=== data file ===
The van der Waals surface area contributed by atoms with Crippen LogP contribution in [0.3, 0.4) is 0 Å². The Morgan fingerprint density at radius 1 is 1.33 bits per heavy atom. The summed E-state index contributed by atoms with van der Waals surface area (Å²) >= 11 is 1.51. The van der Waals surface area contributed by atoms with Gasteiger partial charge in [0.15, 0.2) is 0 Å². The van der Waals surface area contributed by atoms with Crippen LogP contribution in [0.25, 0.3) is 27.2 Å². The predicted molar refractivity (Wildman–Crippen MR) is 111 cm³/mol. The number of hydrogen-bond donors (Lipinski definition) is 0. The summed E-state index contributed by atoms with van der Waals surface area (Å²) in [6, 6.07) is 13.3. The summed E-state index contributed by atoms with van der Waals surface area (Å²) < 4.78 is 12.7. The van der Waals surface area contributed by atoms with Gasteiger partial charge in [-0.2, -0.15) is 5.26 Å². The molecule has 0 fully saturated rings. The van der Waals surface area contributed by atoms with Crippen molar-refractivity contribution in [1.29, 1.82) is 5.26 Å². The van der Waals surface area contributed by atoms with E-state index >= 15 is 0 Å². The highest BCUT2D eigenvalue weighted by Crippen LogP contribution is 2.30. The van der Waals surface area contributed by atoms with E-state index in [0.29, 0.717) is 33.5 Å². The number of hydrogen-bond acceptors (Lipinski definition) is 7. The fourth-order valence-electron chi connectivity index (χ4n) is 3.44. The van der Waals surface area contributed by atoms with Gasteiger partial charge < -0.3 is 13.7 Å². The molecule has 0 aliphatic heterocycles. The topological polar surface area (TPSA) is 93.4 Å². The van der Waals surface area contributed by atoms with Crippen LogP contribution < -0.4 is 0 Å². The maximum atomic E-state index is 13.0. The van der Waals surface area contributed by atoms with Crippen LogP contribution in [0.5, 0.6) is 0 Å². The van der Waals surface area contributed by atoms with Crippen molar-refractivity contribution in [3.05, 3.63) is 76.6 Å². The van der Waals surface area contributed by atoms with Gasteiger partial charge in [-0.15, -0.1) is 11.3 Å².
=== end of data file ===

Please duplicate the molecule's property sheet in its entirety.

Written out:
The van der Waals surface area contributed by atoms with Crippen LogP contribution in [0.3, 0.4) is 0 Å². The Morgan fingerprint density at radius 1 is 1.33 bits per heavy atom. The summed E-state index contributed by atoms with van der Waals surface area (Å²) >= 11 is 1.51. The van der Waals surface area contributed by atoms with Gasteiger partial charge in [0.15, 0.2) is 0 Å². The van der Waals surface area contributed by atoms with Crippen LogP contribution in [0.25, 0.3) is 27.2 Å². The predicted molar refractivity (Wildman–Crippen MR) is 111 cm³/mol. The number of hydrogen-bond donors (Lipinski definition) is 0. The summed E-state index contributed by atoms with van der Waals surface area (Å²) in [6, 6.07) is 13.3. The summed E-state index contributed by atoms with van der Waals surface area (Å²) < 4.78 is 12.7. The van der Waals surface area contributed by atoms with Gasteiger partial charge in [-0.2, -0.15) is 5.26 Å². The molecule has 0 fully saturated rings. The van der Waals surface area contributed by atoms with Crippen molar-refractivity contribution in [1.29, 1.82) is 5.26 Å². The van der Waals surface area contributed by atoms with E-state index >= 15 is 0 Å². The highest BCUT2D eigenvalue weighted by Crippen LogP contribution is 2.30. The van der Waals surface area contributed by atoms with E-state index in [0.29, 0.717) is 33.5 Å². The number of hydrogen-bond acceptors (Lipinski definition) is 7. The fourth-order valence-electron chi connectivity index (χ4n) is 3.44. The van der Waals surface area contributed by atoms with Gasteiger partial charge < -0.3 is 13.7 Å². The molecule has 0 aliphatic heterocycles. The topological polar surface area (TPSA) is 93.4 Å². The van der Waals surface area contributed by atoms with Crippen LogP contribution < -0.4 is 0 Å². The maximum atomic E-state index is 13.0. The van der Waals surface area contributed by atoms with Crippen LogP contribution in [0.5, 0.6) is 0 Å². The van der Waals surface area contributed by atoms with Crippen molar-refractivity contribution in [3.05, 3.63) is 76.6 Å². The van der Waals surface area contributed by atoms with Gasteiger partial charge in [-0.15, -0.1) is 11.3 Å².